Background Attention-deficit/hyperactivity disorder (ADHD) is characterized by persistent symptoms of lack of attention, impulsivity and hyperactivity. The association between nutritional exposures and ADHD has been investigated and some studies have identified adverse effects from higher intake of sugar. The objective of the present study was to evaluate the association between change in sugar consumption between 6 and 11 years of age and incidence of attention-deficit/hyperactivity disorder (ADHD).
Methods Pelotas 2004 Birth Cohort Study in Brazil. A food frequency questionnaire (FFQ) was used to estimate sugar consumption and the Development and Well-Being Assessment (DAWBA) was applied to mothers to assess the presence of ADHD.
Results Only children without ADHD at 6 years and with complete information from FFQ and DAWBA at 6 and 11 years were included in the analyses (n = 2924). Odds ratios with 95% confidence intervals were calculated. Incidence of ADHD between 6 and 11 years was 4.6% (3.6–5.6%) among boys and 1.8% (1.2–2.5%) among girls. Adjusted analyses showed no association between always high sucrose consumption between 6 and 11 years and incidence of ADHD, compared with individuals who always presented low consumption, both among boys (OR = 0.66; 0.21–2.04) and girls (OR = 2.71; 0.24–30.35).
Limitations Reflect those that are inherent to use of FFQs, such as memory bias and lack of precision in quantifying the diet.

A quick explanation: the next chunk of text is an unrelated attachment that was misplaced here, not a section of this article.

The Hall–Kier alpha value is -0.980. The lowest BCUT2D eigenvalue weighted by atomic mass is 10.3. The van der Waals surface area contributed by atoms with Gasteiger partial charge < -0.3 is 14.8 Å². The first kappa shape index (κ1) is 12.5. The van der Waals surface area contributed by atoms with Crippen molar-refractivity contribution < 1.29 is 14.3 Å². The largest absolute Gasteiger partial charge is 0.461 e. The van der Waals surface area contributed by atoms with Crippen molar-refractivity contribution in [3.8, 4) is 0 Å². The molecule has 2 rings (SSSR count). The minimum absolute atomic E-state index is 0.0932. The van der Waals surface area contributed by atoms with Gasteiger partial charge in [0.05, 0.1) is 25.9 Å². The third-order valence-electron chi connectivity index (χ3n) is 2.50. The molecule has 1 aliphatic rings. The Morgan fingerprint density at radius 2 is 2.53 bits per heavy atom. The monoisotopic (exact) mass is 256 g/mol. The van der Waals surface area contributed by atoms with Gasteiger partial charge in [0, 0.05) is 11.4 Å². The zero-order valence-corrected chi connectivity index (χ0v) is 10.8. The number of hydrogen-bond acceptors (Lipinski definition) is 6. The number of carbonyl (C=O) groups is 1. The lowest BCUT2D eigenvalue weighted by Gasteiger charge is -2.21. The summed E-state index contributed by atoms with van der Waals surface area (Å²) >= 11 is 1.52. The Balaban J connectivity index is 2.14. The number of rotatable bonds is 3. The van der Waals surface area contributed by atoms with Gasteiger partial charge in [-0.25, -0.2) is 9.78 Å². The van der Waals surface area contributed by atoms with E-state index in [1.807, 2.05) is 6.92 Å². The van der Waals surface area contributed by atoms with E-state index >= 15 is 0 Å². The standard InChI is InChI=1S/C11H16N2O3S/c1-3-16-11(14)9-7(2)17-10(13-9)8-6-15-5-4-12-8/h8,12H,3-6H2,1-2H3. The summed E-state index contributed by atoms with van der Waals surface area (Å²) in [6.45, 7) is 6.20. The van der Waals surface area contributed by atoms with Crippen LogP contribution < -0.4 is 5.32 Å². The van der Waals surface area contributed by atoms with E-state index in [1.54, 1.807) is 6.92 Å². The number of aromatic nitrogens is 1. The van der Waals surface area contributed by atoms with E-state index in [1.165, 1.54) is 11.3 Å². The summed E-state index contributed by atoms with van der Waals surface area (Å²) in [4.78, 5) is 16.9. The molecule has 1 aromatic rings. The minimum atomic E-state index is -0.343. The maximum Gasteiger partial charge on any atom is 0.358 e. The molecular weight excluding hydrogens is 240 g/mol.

Conclusions The results suggest that there is no association between sucrose consumption between 6 and 11 years of age and incidence of ADHD.
Attention-deficit/hyperactivity disorder (ADHD) is characterized by persistent symptoms of lack of attention, impulsivity and hyperactivity. It generally first appears during childhood and persists through adolescence and into adulthood, with cumulative losses over the course of development of the individuals affected (Barkley and Roizman, 2002; American Psychiatric Association, 2013). ADHD is one of the most prevalent neurobiological disorders in the world, (Polanczyk et al., 2007) and presents complex, highly inheritable etiology (Faraone et al., 2005). The association between nutritional exposures and ADHD has been investigated. Some studies have identified protective effects from higher intake of iron (Konofal et al., 2004, 2008), zinc (Akhondzadeh et al., 2004; Arnold et al., 2005) and polyunsaturated fatty acids (Sinn and Bryan, 2007; Richardson and Montgomery, 2005; Johnson et al., 2008); and adverse effects from higher intake of food colorings (Bateman et al., 2004; Rowe and Rowe, 1994; Schab and Trinh, 2004), preservatives (McCann et al., 2007) and sugar (Wolraich et al., 1995; Azadbakht and Esmaillzadeh, 2012; Lien et al., 2006; Park et al., 2012).